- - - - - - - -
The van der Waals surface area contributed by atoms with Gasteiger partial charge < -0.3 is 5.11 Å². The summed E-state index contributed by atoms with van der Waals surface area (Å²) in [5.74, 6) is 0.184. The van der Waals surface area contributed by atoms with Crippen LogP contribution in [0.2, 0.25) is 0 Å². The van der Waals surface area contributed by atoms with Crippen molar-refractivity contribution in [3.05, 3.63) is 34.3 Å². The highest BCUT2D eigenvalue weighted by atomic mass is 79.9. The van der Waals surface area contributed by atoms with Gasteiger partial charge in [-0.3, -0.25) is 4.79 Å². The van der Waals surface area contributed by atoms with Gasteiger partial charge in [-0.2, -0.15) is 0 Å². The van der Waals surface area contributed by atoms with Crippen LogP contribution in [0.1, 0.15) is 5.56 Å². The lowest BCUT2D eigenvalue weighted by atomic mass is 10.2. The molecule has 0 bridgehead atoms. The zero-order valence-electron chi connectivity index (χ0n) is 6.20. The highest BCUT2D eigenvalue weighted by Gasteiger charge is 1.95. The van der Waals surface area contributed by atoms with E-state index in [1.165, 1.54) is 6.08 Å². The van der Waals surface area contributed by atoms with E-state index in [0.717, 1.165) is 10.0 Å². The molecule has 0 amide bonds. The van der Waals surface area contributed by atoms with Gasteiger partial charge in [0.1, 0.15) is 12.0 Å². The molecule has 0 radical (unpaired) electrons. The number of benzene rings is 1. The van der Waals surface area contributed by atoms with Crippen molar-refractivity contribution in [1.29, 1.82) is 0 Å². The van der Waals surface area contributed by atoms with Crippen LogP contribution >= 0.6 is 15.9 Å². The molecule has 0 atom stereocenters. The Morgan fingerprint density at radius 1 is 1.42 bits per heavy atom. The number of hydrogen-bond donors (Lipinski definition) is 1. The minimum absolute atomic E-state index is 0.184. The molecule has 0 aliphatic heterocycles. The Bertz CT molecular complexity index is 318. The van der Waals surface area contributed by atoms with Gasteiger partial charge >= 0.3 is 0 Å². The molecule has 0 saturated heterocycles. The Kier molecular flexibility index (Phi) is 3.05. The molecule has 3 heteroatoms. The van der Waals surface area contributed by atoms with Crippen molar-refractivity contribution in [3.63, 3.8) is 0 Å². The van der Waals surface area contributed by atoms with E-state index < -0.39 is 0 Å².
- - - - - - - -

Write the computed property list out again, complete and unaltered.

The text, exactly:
The van der Waals surface area contributed by atoms with Gasteiger partial charge < -0.3 is 5.11 Å². The summed E-state index contributed by atoms with van der Waals surface area (Å²) in [5.74, 6) is 0.184. The van der Waals surface area contributed by atoms with Crippen LogP contribution in [0.2, 0.25) is 0 Å². The van der Waals surface area contributed by atoms with Crippen molar-refractivity contribution in [3.05, 3.63) is 34.3 Å². The highest BCUT2D eigenvalue weighted by atomic mass is 79.9. The van der Waals surface area contributed by atoms with Gasteiger partial charge in [-0.3, -0.25) is 4.79 Å². The van der Waals surface area contributed by atoms with Gasteiger partial charge in [-0.2, -0.15) is 0 Å². The van der Waals surface area contributed by atoms with Crippen LogP contribution in [0.1, 0.15) is 5.56 Å². The lowest BCUT2D eigenvalue weighted by atomic mass is 10.2. The molecule has 0 bridgehead atoms. The zero-order valence-electron chi connectivity index (χ0n) is 6.20. The highest BCUT2D eigenvalue weighted by Gasteiger charge is 1.95. The van der Waals surface area contributed by atoms with E-state index in [1.165, 1.54) is 6.08 Å². The van der Waals surface area contributed by atoms with E-state index in [0.717, 1.165) is 10.0 Å². The molecule has 0 amide bonds. The van der Waals surface area contributed by atoms with Gasteiger partial charge in [0.1, 0.15) is 12.0 Å². The molecule has 0 radical (unpaired) electrons. The number of benzene rings is 1. The van der Waals surface area contributed by atoms with Crippen molar-refractivity contribution in [1.29, 1.82) is 0 Å². The van der Waals surface area contributed by atoms with Crippen LogP contribution >= 0.6 is 15.9 Å². The molecule has 0 atom stereocenters. The Morgan fingerprint density at radius 1 is 1.42 bits per heavy atom. The number of hydrogen-bond donors (Lipinski definition) is 1. The minimum absolute atomic E-state index is 0.184. The molecule has 0 aliphatic heterocycles. The Bertz CT molecular complexity index is 318. The van der Waals surface area contributed by atoms with Gasteiger partial charge >= 0.3 is 0 Å². The molecule has 0 saturated heterocycles. The Kier molecular flexibility index (Phi) is 3.05. The molecule has 3 heteroatoms. The van der Waals surface area contributed by atoms with Crippen molar-refractivity contribution in [3.63, 3.8) is 0 Å². The van der Waals surface area contributed by atoms with E-state index < -0.39 is 0 Å².